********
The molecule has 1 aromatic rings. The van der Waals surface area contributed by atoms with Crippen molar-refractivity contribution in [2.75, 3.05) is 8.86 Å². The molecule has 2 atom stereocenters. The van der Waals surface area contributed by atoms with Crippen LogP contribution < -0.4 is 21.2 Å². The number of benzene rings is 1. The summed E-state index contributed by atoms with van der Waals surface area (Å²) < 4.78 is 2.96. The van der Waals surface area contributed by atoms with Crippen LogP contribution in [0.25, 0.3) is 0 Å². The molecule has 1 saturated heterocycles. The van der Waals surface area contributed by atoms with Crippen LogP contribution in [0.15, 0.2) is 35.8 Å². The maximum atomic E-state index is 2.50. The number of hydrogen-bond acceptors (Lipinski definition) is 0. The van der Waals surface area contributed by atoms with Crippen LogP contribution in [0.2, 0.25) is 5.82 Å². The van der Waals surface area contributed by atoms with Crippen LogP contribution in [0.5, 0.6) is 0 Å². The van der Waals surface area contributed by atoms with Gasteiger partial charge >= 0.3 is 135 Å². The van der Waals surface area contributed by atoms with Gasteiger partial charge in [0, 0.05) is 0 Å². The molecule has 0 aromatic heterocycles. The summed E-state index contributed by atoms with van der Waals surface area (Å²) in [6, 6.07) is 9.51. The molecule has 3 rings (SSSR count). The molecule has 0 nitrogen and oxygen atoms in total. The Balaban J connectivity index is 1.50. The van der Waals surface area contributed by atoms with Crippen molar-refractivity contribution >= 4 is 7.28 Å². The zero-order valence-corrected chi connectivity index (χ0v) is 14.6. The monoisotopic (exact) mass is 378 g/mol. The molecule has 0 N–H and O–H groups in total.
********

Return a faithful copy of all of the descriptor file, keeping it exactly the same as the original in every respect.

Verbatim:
The molecule has 1 aromatic rings. The van der Waals surface area contributed by atoms with Crippen molar-refractivity contribution in [2.75, 3.05) is 8.86 Å². The molecule has 2 atom stereocenters. The van der Waals surface area contributed by atoms with Crippen LogP contribution < -0.4 is 21.2 Å². The number of benzene rings is 1. The summed E-state index contributed by atoms with van der Waals surface area (Å²) < 4.78 is 2.96. The van der Waals surface area contributed by atoms with Crippen LogP contribution in [0.25, 0.3) is 0 Å². The molecule has 1 saturated heterocycles. The van der Waals surface area contributed by atoms with Crippen LogP contribution in [0.15, 0.2) is 35.8 Å². The maximum atomic E-state index is 2.50. The number of hydrogen-bond acceptors (Lipinski definition) is 0. The van der Waals surface area contributed by atoms with Crippen LogP contribution in [0.2, 0.25) is 5.82 Å². The van der Waals surface area contributed by atoms with Crippen LogP contribution in [0.5, 0.6) is 0 Å². The van der Waals surface area contributed by atoms with Gasteiger partial charge >= 0.3 is 135 Å². The van der Waals surface area contributed by atoms with Gasteiger partial charge in [0, 0.05) is 0 Å². The molecule has 0 aromatic heterocycles. The summed E-state index contributed by atoms with van der Waals surface area (Å²) in [6, 6.07) is 9.51. The molecule has 3 rings (SSSR count). The molecule has 0 nitrogen and oxygen atoms in total. The Balaban J connectivity index is 1.50. The van der Waals surface area contributed by atoms with Crippen molar-refractivity contribution >= 4 is 7.28 Å². The zero-order valence-corrected chi connectivity index (χ0v) is 14.6. The monoisotopic (exact) mass is 378 g/mol. The molecule has 0 N–H and O–H groups in total.